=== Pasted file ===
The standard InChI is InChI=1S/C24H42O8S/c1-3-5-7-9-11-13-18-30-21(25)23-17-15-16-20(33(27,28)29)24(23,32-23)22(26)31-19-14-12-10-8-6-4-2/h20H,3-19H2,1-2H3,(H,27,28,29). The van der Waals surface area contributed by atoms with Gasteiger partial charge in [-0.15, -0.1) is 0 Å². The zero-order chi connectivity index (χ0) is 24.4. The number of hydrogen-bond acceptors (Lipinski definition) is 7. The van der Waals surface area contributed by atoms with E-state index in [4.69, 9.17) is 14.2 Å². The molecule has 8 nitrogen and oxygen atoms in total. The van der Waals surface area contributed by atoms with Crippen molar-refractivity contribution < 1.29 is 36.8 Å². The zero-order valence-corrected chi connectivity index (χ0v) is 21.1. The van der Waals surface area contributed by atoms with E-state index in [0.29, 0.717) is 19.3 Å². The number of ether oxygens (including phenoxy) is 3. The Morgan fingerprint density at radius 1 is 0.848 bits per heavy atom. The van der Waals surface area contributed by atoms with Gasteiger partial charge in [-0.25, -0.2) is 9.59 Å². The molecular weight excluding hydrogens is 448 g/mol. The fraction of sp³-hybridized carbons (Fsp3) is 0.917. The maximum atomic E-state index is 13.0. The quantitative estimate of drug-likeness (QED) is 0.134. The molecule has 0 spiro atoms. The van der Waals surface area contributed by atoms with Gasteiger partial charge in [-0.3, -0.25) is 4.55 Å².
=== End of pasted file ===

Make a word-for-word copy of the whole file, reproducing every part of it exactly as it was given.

The standard InChI is InChI=1S/C24H42O8S/c1-3-5-7-9-11-13-18-30-21(25)23-17-15-16-20(33(27,28)29)24(23,32-23)22(26)31-19-14-12-10-8-6-4-2/h20H,3-19H2,1-2H3,(H,27,28,29). The van der Waals surface area contributed by atoms with Gasteiger partial charge in [-0.15, -0.1) is 0 Å². The zero-order chi connectivity index (χ0) is 24.4. The number of hydrogen-bond acceptors (Lipinski definition) is 7. The van der Waals surface area contributed by atoms with E-state index in [4.69, 9.17) is 14.2 Å². The molecule has 8 nitrogen and oxygen atoms in total. The van der Waals surface area contributed by atoms with Crippen molar-refractivity contribution < 1.29 is 36.8 Å². The zero-order valence-corrected chi connectivity index (χ0v) is 21.1. The van der Waals surface area contributed by atoms with E-state index in [0.29, 0.717) is 19.3 Å². The number of ether oxygens (including phenoxy) is 3. The Morgan fingerprint density at radius 1 is 0.848 bits per heavy atom. The van der Waals surface area contributed by atoms with Gasteiger partial charge in [-0.25, -0.2) is 9.59 Å². The molecular weight excluding hydrogens is 448 g/mol. The fraction of sp³-hybridized carbons (Fsp3) is 0.917. The maximum atomic E-state index is 13.0. The quantitative estimate of drug-likeness (QED) is 0.134. The molecule has 0 spiro atoms. The van der Waals surface area contributed by atoms with Gasteiger partial charge in [-0.3, -0.25) is 4.55 Å².